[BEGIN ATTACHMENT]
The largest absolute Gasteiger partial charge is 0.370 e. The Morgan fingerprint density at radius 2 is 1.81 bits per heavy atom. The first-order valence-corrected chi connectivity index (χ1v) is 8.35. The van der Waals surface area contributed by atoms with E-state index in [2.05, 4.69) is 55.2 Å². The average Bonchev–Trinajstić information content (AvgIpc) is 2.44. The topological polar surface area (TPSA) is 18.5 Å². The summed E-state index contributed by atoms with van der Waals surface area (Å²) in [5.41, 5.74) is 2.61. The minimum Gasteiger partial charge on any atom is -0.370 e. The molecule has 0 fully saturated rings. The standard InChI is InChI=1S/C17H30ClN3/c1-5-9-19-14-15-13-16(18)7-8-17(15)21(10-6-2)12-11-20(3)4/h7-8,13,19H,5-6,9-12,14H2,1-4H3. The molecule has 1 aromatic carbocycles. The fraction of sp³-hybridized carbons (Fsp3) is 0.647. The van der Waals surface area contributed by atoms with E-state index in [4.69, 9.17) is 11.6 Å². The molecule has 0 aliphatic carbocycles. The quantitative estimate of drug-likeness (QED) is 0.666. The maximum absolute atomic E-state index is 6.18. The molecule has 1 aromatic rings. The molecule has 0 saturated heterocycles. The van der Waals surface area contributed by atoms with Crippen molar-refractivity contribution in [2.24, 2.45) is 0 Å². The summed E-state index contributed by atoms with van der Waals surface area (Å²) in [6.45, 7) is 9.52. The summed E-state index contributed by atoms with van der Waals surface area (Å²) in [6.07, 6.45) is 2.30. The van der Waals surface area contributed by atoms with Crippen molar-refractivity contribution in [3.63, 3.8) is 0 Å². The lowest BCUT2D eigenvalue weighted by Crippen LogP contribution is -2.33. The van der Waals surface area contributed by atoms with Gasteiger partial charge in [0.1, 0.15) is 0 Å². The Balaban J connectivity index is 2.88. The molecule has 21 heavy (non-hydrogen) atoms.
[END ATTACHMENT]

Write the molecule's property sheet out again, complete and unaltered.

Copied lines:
The largest absolute Gasteiger partial charge is 0.370 e. The Morgan fingerprint density at radius 2 is 1.81 bits per heavy atom. The first-order valence-corrected chi connectivity index (χ1v) is 8.35. The van der Waals surface area contributed by atoms with E-state index in [2.05, 4.69) is 55.2 Å². The average Bonchev–Trinajstić information content (AvgIpc) is 2.44. The topological polar surface area (TPSA) is 18.5 Å². The summed E-state index contributed by atoms with van der Waals surface area (Å²) in [5.41, 5.74) is 2.61. The minimum Gasteiger partial charge on any atom is -0.370 e. The molecule has 0 fully saturated rings. The standard InChI is InChI=1S/C17H30ClN3/c1-5-9-19-14-15-13-16(18)7-8-17(15)21(10-6-2)12-11-20(3)4/h7-8,13,19H,5-6,9-12,14H2,1-4H3. The molecule has 1 aromatic carbocycles. The fraction of sp³-hybridized carbons (Fsp3) is 0.647. The van der Waals surface area contributed by atoms with E-state index in [4.69, 9.17) is 11.6 Å². The molecule has 0 aliphatic carbocycles. The quantitative estimate of drug-likeness (QED) is 0.666. The maximum absolute atomic E-state index is 6.18. The molecule has 1 aromatic rings. The molecule has 0 saturated heterocycles. The van der Waals surface area contributed by atoms with Crippen molar-refractivity contribution in [2.24, 2.45) is 0 Å². The summed E-state index contributed by atoms with van der Waals surface area (Å²) in [6.45, 7) is 9.52. The summed E-state index contributed by atoms with van der Waals surface area (Å²) in [6.07, 6.45) is 2.30. The van der Waals surface area contributed by atoms with Crippen molar-refractivity contribution in [3.63, 3.8) is 0 Å². The lowest BCUT2D eigenvalue weighted by Crippen LogP contribution is -2.33. The van der Waals surface area contributed by atoms with Gasteiger partial charge in [0.1, 0.15) is 0 Å². The Balaban J connectivity index is 2.88. The molecule has 21 heavy (non-hydrogen) atoms.